Oak Leaf Blister

(Taphrina caerulescens)

               
Conservation Status

IUCN Red List

not listed

Oak Leaf Blister (Taphrina caerulescens)

NatureServe

not listed

Minnesota

not listed

Occurrence

Common and widespread

Season

 

Habitat/Hosts

Cool, wet environments. Oaks.

 
Identification

Oak Leaf Blister is a common and widespread disease-causing (pathogenic) fungus. It occurs throughout the United States and in Quebec and Ontario. It infects about 50 species of oaks.

The mold-like, asexual stage (anamorph) of the fungus is Lalaria coccinea. In this stage, the fungus is saprobic, obtaining its nutrients from dead and decaying organic matter. It overwinters in bark crevasses and bud scales.

The sexually reproductive stage (telemorph) is Taphrina caerulescens. In this stage, it is parasitic, obtaining its nutrients from living tissue. In early spring it infects newly emerging leaves. It spreads its spores through wind and rain across the leaf surface and to other leaves. The fungus triggers an increase in the number of cells produced at the infection site. This appears as a gray, to ¾ lesion on the underside of the leaf and a raised, up to ¾ high, blister-like bulge on the upper surface. As the season progresses, the blisters may enlarge and merge, causing leaf curl and sometimes causing the leaf to drop. The damage to the tree is only cosmetic, rarely causing reduced overall growth.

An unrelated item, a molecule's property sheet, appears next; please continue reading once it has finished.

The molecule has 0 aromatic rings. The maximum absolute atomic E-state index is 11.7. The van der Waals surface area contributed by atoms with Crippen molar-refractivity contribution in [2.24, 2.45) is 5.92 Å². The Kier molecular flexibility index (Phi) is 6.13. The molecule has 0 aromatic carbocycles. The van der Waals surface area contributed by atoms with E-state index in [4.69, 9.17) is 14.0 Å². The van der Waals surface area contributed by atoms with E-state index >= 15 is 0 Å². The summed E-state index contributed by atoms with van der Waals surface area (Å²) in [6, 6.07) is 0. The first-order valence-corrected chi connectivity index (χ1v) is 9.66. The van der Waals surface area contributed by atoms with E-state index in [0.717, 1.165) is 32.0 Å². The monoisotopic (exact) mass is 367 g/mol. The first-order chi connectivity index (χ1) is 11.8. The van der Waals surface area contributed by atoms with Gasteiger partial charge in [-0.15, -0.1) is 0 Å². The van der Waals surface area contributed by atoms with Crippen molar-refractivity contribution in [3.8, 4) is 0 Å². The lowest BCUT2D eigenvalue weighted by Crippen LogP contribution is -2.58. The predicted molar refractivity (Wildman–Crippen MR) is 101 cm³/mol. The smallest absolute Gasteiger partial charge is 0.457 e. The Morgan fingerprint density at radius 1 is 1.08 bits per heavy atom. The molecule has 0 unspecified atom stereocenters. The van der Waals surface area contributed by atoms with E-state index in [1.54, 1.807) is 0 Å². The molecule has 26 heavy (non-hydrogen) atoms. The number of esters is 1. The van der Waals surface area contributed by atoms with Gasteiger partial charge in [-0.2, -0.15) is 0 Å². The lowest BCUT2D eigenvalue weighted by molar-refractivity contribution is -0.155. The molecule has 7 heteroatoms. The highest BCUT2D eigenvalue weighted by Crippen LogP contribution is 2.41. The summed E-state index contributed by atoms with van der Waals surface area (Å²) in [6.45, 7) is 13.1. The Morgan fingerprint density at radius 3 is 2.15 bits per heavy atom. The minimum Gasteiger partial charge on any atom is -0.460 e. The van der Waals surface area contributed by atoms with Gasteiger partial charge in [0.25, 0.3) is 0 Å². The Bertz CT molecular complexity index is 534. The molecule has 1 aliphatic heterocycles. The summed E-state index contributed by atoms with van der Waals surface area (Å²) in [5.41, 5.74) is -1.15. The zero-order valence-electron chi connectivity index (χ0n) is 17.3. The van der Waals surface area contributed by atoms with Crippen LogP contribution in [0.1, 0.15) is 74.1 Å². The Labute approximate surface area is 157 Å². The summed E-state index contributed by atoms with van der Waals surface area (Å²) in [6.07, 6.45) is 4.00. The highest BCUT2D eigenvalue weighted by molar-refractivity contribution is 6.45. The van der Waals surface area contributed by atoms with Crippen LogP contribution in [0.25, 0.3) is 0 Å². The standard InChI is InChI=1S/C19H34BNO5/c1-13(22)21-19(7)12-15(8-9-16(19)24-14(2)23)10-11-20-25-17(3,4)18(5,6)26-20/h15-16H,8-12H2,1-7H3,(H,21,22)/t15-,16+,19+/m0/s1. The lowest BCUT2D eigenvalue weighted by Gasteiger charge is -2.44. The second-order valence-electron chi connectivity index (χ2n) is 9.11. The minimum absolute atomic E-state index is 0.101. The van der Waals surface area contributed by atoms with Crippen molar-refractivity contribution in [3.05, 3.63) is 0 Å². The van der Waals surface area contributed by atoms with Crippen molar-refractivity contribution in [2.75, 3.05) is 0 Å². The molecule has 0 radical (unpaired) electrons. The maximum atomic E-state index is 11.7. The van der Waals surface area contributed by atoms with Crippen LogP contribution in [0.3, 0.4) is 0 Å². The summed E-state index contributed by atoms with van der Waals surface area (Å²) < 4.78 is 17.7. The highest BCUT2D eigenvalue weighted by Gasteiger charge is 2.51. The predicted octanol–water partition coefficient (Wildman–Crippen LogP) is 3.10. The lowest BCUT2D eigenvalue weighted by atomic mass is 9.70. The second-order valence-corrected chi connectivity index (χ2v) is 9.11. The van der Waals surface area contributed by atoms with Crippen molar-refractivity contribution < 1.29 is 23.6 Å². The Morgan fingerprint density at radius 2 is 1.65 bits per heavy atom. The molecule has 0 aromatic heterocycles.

Similar
Species

 

 
Distribution Distribution Map  

Sources: 4, 7, 26, 29, 30, 77.

 
Comments

 

 
Taxonomy

Division:

Ascomycota (ascomycetes)

 

Subdivision:

Taphrinomycotina

 

Class:

Taphrinomycetes

 

Subclass:

Taphrinomycetidae

 

Order:

Taphrinales

 

Family:

Taphrinaceae

 
Synonyms

Ascomyces caerulescens

Ascomyces quercus

Exoascus caerulescens

Lalaria caerulescens

Lalaria coccinea

Taphrina quercus

 
Common
Names

Oak Leaf Blister

 

 

 

 

 

Glossary

Parasitic

Obtaining nutrients from another living organism.

 

Saprobic

Obtaining nutrients from non-living organic matter, such as decaying plant or animal matter.

 
 
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    Oak Leaf Blister (Taphrina caerulescens)   Oak Leaf Blister (Taphrina caerulescens)  
           
    Oak Leaf Blister (Taphrina caerulescens)      
           

 

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